Madaket • Nantucket • Siasconset
How could you not take a lighthouse photo on Nantucket? There are three major lighthouses, including Brant Point, Sankaty Head and Great Point, and any one of them would make for an opportune photo—but why not visit all three? For another iconic view, take a stroll down Easy Street, an appropriately named stretch of road notable for its relaxing nature and quaint harbor view.
Cisco Brewers has it all, embracing the drink triumvirate of being a brewery, distillery and winery. This unique spot features three separate bars, sharing a common courtyard complete with various food trucks. It’s easy to spend all day here, but if you want to see another island staple, the Whaling Museum is the place to go.
Mom & Pops:
Located just a short jaunt from historic Main Street, The Nautilus is a bar and restaurant focused on the dynamic interplay between food and drink. This great spot is owned and operated by three young entrepreneurs, dedicated to combining their separate specialties—food, cocktails and wine—to make The Nautilus a true destination restaurant.
Revel in the power of words with the sixth annual Nantucket Book Festival, hosting many talented authors. Also celebrate the spirit of the island with events like the Big Game Battle, an annual fishing tournament, and the Figawi Regatta, a three-day event including a premier sailboat race across Nantucket Sound and a charity ball.
A day in the life of: Bob Egan, Siasconset native and president emeritus of the Egan Maritime Institute Board of Trustees
By Kristina Atsalis
Nantucket native Bob Egan was born and raised in the fishing village of Siasconset, attended Boston University, and later settled in Pennsylvania, where he opened his own business producing signs in the image of historic ship quarterboards. His family had a motorboat, and Egan estimates they never went farther than a mile offshore. That was the extent of his maritime experience.
Today, he heads a foundation that ensures the next generation of Nantucketers has a more robust maritime background. The Egan Maritime Institute, which Bob Egan took over after his uncle, Albert “Bud” Egan, Jr., passed away in 2000, partners with local schools to offer “Sea of Opportunities,” designed to reconnect young islanders with Nantucket’s maritime identity. With a hands-on maritime curriculum available to students in both middle school and high school, the program teaches students that professions in the modern seafaring industry are diverse, including engineering, construction, aviation and scientific research.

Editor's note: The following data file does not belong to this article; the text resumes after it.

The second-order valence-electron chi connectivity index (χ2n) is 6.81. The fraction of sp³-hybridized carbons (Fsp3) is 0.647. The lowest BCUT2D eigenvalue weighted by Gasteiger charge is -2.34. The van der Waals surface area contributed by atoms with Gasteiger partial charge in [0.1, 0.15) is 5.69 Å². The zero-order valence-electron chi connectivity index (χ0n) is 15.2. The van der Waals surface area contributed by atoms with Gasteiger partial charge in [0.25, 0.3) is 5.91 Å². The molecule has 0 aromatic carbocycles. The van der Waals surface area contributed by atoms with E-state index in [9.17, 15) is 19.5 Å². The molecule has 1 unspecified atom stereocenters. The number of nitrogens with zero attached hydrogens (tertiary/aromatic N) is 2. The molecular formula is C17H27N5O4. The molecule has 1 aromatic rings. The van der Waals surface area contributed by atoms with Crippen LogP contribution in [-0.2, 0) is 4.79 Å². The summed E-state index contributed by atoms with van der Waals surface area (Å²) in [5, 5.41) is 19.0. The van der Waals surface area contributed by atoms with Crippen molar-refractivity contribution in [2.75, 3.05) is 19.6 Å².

“No one ever told me I could be a sea captain, or oceanographer, or maritime pilot, or an architect of commercial ships,” reflects Egan. “It was just not discussed. I wish a program like the SOO had existed when I was growing up.”
Egan, whose ancestry dates to Nantucket’s earliest settlers, remembers attending a one-room schoolhouse in elementary school, going to church every Sunday in the chapel where his sister was later married, and how he “walked or biked everywhere” growing up on the island. He remembers where he caught his first striper—at Pochick Rip—and how he earned money by cleaning up at his dad’s construction sites. He put himself through college mowing lawns on Nantucket in the summertime.
His uncle Bud founded the Egan Maritime Institute with his wife Dorothy in 1989 with the goal of showcasing Nantucket’s maritime history. While Nantucket has long been known as a whaling port, the Egans wanted to raise awareness of the island’s non-whaling history and traditions as well. Since 2004, the Egan Maritime Institute has run the Nantucket Shipwreck & Lifesaving Museum on Polpis Road. As it grew, the Egan Maritime Institute developed as a nonprofit organization that strives to promote conservation of maritime culture, advocate for a clean ocean, and educate the island’s youth.
Egan strongly believes that the greatest wielders of societal influence are educated young people. Broadening its mission, the institute began to explore topics such as rising sea levels, storm surges, global warming and oceanic pollution. It also aimed to show young people the value of maritime careers.
“Historically, being a Nantucket whaler or fisherman meant something in the professional world. It was prestigious,” Egan says. “We began to think: ‘Wouldn’t it be great if the reputation of being a mariner from Nantucket still carried weight in the modern day? What better way to honor a legacy than to keep it alive?’”
Pauline Proch, executive director of the Egan Maritime Institute, has worked with Egan for five years and values him as the most influential advocate for Egan Maritime.
“Part of his influence comes from the family connection, but most of it comes from his belief in the curriculum and his faith in the children,” she says. “From a business side, a mission side, and a vision side, I don’t think many nonprofits are fortunate enough to have a Bob Egan.”